HELP before I kill my neighbor

Well, it’s 11pm, and my upstairs neighbor has been at it for about a half an hour now. I’m beyond the rant stage; I’m looking for practical solutions.

I live under (what I assume to be) a large, large man. I’ve never seen him, but I do hear him from the time he comes home from work to the time he leaves in the morning. When he’s awake, he’s tromping throughout his apartment. But what has me going insane is his snoring. He goes to bed every night at 10:30, and snores until 6. and it is LOUD.

Imagine living under a professional wrestler roller-skating across a hardwood floor for 7-8 hours every night. That’s what it sounds like. It’s so bad that I’ve taken to sleeping in the living room, but I can STILL hear it. I leave my computer on so that the fan partially masks the noise, but it’s an imperfect solution.

What can I do? The apartment management is historically unsympathetic to anything less provoking than a Whitesnake concert or a meth lab in their buildings. I’m sure that the police would feel that being called for a snorer wouldn’t be an effective use of their time (I’d agree).

I thought about going passive-aggressive and signing him up for every piece of free sleep clinic and snoring literature I can find on the net, or perhaps a nice note on the door. I’m not keen to talking directly to him. “Hi, I’m the downstairs neighbor that hasn’t slept in a week because you have an extremely large and loud soft palette” doesn’t seem like a good conversation.

Any ideas? What have you done in similar situations? I really don’t want to go through the hassle of convincing the managers to let me move to a new apartment (and then actually MOVE all my stuff again) but if this keeps up, I may have to. There has to be a more reasonable solution.

Damn, if I didn’t live in a townhouse I’d walk downstairs and offer you my condolences. One of my roommates is a 300-lb, pacing, fidgetting, world-champion snorer. Who works late shifts.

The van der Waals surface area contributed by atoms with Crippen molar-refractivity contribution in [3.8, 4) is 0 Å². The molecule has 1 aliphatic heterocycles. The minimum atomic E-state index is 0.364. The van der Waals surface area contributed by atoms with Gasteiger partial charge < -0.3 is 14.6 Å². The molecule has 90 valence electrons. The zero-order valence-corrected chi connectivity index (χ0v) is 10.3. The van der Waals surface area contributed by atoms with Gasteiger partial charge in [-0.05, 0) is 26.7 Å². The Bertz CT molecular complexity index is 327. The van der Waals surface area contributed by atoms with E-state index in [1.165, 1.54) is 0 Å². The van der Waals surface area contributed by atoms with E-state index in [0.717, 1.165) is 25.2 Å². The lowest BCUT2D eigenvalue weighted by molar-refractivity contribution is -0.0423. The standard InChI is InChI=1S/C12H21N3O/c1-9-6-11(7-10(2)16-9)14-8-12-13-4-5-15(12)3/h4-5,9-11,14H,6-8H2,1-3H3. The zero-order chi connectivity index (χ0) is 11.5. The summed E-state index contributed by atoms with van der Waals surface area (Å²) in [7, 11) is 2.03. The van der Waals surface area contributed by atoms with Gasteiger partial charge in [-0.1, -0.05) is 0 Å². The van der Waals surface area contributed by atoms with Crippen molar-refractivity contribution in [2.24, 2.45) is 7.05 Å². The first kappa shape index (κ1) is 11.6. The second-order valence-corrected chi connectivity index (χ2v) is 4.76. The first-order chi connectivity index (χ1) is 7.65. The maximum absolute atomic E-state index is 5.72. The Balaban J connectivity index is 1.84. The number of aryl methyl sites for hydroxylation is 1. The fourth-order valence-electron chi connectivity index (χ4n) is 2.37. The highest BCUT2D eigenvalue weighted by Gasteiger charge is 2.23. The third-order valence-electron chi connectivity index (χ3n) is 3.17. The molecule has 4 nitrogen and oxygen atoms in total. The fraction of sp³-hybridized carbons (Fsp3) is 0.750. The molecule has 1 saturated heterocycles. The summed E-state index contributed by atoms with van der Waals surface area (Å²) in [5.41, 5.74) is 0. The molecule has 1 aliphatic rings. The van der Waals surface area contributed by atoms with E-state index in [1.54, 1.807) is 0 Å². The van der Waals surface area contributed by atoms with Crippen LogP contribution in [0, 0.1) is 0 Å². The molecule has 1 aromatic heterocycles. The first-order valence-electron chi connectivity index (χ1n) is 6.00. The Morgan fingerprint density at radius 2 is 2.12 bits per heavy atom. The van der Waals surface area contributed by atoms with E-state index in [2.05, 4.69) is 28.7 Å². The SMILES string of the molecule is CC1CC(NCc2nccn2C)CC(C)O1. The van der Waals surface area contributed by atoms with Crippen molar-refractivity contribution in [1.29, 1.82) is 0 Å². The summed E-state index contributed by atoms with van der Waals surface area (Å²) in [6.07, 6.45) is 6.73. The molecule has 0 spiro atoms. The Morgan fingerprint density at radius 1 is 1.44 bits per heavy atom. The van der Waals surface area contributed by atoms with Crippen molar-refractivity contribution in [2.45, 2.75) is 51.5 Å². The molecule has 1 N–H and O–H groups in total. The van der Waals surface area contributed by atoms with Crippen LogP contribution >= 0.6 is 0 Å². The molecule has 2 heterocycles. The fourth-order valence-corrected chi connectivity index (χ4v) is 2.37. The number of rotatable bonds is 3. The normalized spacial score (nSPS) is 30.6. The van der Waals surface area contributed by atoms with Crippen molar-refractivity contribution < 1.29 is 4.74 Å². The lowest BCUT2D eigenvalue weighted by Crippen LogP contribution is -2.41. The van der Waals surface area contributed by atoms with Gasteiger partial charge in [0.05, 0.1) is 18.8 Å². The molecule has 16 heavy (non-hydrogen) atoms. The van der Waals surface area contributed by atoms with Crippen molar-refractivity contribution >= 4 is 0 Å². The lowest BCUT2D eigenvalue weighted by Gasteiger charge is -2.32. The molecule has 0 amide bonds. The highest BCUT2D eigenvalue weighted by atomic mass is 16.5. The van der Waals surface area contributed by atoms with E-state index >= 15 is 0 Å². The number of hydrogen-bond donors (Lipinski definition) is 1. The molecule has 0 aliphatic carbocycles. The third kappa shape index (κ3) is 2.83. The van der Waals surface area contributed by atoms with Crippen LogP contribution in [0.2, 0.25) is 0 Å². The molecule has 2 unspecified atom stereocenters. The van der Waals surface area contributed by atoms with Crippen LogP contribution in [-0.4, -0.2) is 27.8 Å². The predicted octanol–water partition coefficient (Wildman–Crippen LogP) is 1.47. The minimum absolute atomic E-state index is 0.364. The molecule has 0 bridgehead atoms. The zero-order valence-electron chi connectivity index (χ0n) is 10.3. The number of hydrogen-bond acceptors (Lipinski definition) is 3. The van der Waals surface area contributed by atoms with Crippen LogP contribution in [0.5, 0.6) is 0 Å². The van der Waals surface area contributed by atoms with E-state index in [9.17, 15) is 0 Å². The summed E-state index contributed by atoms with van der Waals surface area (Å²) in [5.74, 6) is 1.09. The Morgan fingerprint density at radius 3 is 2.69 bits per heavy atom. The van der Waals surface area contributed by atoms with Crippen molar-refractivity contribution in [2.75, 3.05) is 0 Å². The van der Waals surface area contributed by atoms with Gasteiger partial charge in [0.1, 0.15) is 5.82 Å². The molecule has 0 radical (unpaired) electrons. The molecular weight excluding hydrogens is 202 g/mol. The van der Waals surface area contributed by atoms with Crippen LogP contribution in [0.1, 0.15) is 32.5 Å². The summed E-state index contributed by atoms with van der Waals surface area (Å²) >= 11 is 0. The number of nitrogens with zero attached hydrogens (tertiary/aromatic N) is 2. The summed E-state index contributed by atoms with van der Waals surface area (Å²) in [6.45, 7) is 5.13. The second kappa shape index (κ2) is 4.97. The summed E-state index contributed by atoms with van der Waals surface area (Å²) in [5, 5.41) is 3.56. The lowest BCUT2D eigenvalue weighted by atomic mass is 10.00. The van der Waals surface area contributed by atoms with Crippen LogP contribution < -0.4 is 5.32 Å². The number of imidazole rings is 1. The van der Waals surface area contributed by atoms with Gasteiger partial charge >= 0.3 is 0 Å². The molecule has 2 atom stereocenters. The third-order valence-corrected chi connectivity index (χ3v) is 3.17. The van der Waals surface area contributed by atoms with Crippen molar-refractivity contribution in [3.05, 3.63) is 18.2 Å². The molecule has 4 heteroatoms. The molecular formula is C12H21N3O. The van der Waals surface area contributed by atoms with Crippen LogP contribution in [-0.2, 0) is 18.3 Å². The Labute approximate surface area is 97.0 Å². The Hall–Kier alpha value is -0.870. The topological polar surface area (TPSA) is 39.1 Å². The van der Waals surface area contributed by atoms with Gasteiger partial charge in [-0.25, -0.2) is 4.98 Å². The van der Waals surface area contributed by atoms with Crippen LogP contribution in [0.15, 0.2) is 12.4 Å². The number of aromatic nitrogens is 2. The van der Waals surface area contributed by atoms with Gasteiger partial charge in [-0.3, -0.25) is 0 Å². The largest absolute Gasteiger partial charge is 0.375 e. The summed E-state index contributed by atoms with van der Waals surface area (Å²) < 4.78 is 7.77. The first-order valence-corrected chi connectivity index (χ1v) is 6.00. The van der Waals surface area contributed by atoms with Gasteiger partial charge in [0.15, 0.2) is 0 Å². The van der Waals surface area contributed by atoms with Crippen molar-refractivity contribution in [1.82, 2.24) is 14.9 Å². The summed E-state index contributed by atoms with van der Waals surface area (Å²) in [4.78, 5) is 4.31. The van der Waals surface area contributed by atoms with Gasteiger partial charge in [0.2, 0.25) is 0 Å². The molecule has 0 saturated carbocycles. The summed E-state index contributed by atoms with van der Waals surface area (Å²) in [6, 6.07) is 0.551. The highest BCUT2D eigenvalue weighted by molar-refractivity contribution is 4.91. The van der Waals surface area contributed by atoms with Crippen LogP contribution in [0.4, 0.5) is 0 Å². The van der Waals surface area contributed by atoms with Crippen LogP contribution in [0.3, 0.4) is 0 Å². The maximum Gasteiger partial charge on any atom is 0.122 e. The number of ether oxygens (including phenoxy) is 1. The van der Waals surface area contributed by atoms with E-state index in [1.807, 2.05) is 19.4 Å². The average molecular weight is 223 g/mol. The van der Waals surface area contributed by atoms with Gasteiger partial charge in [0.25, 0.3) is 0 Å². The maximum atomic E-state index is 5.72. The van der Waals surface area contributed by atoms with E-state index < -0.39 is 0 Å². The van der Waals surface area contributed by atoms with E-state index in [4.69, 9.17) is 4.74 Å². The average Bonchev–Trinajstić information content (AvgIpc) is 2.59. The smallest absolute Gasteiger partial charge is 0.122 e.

If white noise doesn’t work (puter fans, radios, etc) you might try finding out how deep of a sleeper your neighbor is by applying the end of a broom handle vigorously to the ceiling. Or borrowing a CD of John Phillip Sousa’s greatest works. Or pounding on his door and asking to borrow the table saw he keeps using. Or learning to play the djembe (like I do). Or taping his snoring and playing it back during the day on your stereo with the volume at max.

Just a few suggestions. :slight_smile:

Oh, and you might also try earplugs, though not everyone can stand sleeping with them in.

As a confirmed (and loud) snorer, I can give some advice on this.

Maybe the best and most effective thing to do is to look for pamphlets or booklets or public service flyers about sleep apnea, which is quite likely to be what’s causing Mr. Lumberjack’s nocturnal log-sawing imitation. Since it’s a very serious, little-known, often overlooked and easily treated (though not easily cured) condition, you can leave information about it and the possible treatments on his doorstep/mailbox/doorknob/welcome mat with the pretense (or sincere motive) of being an anonymous neighbor concerned for his health. Assuming he has a medical support structure (insurance or MA) and is, in fact, suffering from sleep apnea, a few sleep studies and the prescription of a C-PAP (Continuous Positive Airway Pressure) machine for use during sleep should take care of the snoring almost immediately.